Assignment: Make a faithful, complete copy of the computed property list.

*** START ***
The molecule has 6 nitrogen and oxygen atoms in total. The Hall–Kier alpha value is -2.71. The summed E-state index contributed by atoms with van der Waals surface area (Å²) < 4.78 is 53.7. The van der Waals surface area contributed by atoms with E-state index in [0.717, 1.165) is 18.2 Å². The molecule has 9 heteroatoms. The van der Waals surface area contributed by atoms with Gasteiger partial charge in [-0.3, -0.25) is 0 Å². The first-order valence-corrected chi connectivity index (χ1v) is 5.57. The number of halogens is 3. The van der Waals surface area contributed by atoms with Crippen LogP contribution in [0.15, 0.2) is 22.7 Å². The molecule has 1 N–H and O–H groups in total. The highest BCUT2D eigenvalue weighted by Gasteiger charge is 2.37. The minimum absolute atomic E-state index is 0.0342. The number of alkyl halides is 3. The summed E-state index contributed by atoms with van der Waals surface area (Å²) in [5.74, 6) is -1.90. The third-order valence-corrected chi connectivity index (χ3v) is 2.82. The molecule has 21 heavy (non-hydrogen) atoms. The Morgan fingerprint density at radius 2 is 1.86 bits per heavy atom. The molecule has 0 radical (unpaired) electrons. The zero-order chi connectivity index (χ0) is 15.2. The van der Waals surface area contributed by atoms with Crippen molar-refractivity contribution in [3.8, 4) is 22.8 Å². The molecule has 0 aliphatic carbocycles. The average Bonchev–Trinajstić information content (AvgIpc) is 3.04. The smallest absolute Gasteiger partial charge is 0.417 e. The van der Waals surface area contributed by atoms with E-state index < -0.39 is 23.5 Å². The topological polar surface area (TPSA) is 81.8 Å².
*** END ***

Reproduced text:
The molecule has 6 nitrogen and oxygen atoms in total. The Hall–Kier alpha value is -2.71. The summed E-state index contributed by atoms with van der Waals surface area (Å²) < 4.78 is 53.7. The van der Waals surface area contributed by atoms with E-state index in [0.717, 1.165) is 18.2 Å². The molecule has 9 heteroatoms. The van der Waals surface area contributed by atoms with Gasteiger partial charge in [-0.3, -0.25) is 0 Å². The first-order valence-corrected chi connectivity index (χ1v) is 5.57. The number of halogens is 3. The van der Waals surface area contributed by atoms with Crippen LogP contribution in [0.15, 0.2) is 22.7 Å². The molecule has 1 N–H and O–H groups in total. The highest BCUT2D eigenvalue weighted by Gasteiger charge is 2.37. The minimum absolute atomic E-state index is 0.0342. The number of alkyl halides is 3. The summed E-state index contributed by atoms with van der Waals surface area (Å²) in [5.74, 6) is -1.90. The third-order valence-corrected chi connectivity index (χ3v) is 2.82. The molecule has 21 heavy (non-hydrogen) atoms. The Morgan fingerprint density at radius 2 is 1.86 bits per heavy atom. The molecule has 0 radical (unpaired) electrons. The zero-order chi connectivity index (χ0) is 15.2. The van der Waals surface area contributed by atoms with Crippen molar-refractivity contribution in [3.8, 4) is 22.8 Å². The molecule has 0 aliphatic carbocycles. The average Bonchev–Trinajstić information content (AvgIpc) is 3.04. The smallest absolute Gasteiger partial charge is 0.417 e. The van der Waals surface area contributed by atoms with E-state index < -0.39 is 23.5 Å². The topological polar surface area (TPSA) is 81.8 Å².